To Charter or Not to Charter


Last spring, when my daughter, Shaylee, was in second grade, I asked her teacher at Public School 63 in the Bronx to leave her back. Shaylee had struggled with reading and math since kindergarten, and I felt she was not ready to be promoted to third grade.

The teacher said no – no child ever failed in that classroom, and Shaylee was going to pass, contrary to my wishes.

The problem is that she went to a school where thousands of kids failed every year.

All over the city, parents and children are paying the price for our broken school system. There are 143,000 kids trapped in failing schools, and the depth of failure is even worse for children with special needs. At PS 63, just 23 percent of special-needs children passed the state math exam last year and only 19 percent passed the English test.

So I started looking at other options beyond failing district schools. In our part of the Bronx, it’s just a fact that almost all the quality schools are charter schools. I wish there were more great district schools, but there just aren’t.

Shaylee eventually got into Girls Prep Bronx Elementary charter school off the wait list. She is 8 years old now, and she is working closely with the school’s reading specialist so she can catch up to her third-grade classmates. Her teachers also think she may have a learning disability, and they are working with me to have her evaluated. At her old school, that never happened.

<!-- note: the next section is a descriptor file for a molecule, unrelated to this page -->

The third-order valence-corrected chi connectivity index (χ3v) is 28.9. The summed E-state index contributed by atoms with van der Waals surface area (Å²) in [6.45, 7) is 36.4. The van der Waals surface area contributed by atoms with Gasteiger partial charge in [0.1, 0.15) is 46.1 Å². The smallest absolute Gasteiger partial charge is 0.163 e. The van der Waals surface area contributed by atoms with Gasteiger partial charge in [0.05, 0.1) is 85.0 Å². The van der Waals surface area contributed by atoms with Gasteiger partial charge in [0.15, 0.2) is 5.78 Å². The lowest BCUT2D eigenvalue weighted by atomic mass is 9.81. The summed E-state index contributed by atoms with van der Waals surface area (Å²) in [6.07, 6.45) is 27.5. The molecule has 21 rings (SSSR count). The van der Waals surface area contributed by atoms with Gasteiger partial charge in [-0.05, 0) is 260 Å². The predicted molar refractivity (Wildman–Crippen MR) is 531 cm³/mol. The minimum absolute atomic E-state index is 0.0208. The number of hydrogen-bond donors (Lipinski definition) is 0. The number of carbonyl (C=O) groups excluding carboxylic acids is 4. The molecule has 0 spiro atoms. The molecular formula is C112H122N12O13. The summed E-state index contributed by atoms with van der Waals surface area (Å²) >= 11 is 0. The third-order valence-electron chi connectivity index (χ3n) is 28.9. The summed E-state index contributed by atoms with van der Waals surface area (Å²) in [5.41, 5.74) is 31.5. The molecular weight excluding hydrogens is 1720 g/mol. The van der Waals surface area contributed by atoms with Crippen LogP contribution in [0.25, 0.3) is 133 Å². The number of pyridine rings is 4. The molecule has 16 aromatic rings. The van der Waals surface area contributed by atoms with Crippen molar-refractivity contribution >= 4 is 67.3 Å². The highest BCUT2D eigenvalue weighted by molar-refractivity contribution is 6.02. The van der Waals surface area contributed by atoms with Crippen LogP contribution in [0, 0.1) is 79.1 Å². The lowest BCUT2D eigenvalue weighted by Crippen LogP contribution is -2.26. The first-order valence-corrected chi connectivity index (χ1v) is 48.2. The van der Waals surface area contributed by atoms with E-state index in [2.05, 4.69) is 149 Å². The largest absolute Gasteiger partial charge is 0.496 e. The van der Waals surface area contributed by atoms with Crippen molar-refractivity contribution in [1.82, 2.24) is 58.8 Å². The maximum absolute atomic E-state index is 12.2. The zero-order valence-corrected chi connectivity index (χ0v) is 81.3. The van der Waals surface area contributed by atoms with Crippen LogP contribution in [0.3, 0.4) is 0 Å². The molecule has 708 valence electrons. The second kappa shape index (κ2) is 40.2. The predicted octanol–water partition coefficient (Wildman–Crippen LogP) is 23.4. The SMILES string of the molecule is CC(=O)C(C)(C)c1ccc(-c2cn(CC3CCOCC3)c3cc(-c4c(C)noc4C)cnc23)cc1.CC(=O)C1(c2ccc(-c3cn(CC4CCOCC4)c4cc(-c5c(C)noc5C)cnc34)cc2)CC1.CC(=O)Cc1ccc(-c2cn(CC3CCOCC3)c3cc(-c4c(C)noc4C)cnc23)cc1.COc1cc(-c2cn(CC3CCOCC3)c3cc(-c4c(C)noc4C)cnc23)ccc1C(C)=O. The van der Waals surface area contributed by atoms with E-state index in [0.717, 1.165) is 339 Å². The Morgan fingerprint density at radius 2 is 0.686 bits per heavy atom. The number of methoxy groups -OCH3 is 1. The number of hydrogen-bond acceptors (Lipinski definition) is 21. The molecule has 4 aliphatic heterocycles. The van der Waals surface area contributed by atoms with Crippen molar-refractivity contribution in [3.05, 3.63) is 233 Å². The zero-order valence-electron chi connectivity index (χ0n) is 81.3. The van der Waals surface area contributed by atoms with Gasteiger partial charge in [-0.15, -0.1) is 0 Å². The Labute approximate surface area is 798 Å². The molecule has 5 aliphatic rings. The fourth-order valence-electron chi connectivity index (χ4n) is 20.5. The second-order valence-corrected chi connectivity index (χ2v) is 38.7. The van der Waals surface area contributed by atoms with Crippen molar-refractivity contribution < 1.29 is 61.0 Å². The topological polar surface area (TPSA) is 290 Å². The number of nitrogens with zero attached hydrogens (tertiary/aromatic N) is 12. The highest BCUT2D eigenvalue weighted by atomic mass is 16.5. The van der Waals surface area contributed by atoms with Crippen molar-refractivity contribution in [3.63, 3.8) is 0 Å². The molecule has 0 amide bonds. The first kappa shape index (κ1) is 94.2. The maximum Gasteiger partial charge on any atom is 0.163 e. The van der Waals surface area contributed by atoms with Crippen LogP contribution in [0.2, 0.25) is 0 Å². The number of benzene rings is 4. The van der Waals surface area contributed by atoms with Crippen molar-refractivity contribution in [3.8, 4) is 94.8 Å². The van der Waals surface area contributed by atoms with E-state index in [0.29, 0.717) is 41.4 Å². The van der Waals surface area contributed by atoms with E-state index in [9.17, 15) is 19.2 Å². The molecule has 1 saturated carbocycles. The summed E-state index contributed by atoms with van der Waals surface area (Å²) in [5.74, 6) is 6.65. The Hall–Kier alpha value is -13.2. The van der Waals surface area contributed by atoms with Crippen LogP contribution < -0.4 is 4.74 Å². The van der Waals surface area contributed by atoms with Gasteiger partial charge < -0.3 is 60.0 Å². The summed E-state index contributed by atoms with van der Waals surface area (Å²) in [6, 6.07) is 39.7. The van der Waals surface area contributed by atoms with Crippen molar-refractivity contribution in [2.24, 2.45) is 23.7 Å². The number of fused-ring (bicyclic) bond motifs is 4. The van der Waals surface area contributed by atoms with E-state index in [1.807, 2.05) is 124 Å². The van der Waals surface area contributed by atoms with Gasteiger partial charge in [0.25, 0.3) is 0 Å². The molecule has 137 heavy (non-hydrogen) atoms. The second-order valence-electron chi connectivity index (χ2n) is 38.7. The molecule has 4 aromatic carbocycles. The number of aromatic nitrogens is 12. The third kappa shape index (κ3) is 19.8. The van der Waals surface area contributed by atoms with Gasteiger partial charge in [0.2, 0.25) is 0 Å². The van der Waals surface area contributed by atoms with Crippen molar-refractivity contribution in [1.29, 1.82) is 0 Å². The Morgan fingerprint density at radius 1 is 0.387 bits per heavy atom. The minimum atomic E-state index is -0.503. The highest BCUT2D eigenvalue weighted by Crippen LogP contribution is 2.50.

How could my daughter spend three years in a school, struggling to learn, and no one saw symptoms of a learning disability, yet the teachers at her new school caught it immediately?

I saw a similar pattern happen with my son.

Jairo is 5 years old. Because he is mildly deaf and needs help with his speech, he has an Individualized Education Program that suggests he would function best in a small class: 12 students, one general-education teacher and one special ed teacher. But the zoned school did not offer 12:1:1 classes. So I took a chance and enrolled him at Boys Prep charter school, and he is far exceeding expectations.

There, Jairo is thriving in a general education class of 25 students, supplemented by speech therapy and occupational therapy. In fact, he is doing so well in this regular classroom setting that his IEP is being changed so he will no longer be categorized as needing a 12:1:1 class.

He will be simply a regular general-education student who needs a little extra help. I never thought that would be possible.

Our children deserve better schools – especially in the Bronx, where the options are few. Not all parents can seek out schools outside their neighborhoods, or travel beyond their districts to find the best classroom setting for their kids. Raising a child, especially one with special needs, is hard enough without the schools making it even harder.

For decades, the schools in my neighborhood have been failing, but my story is proof that opening new, excellent schools can change lives. Excellent schools will end the failing schools crisis, and ensure that every child—even children with special needs—can reach for the stars.

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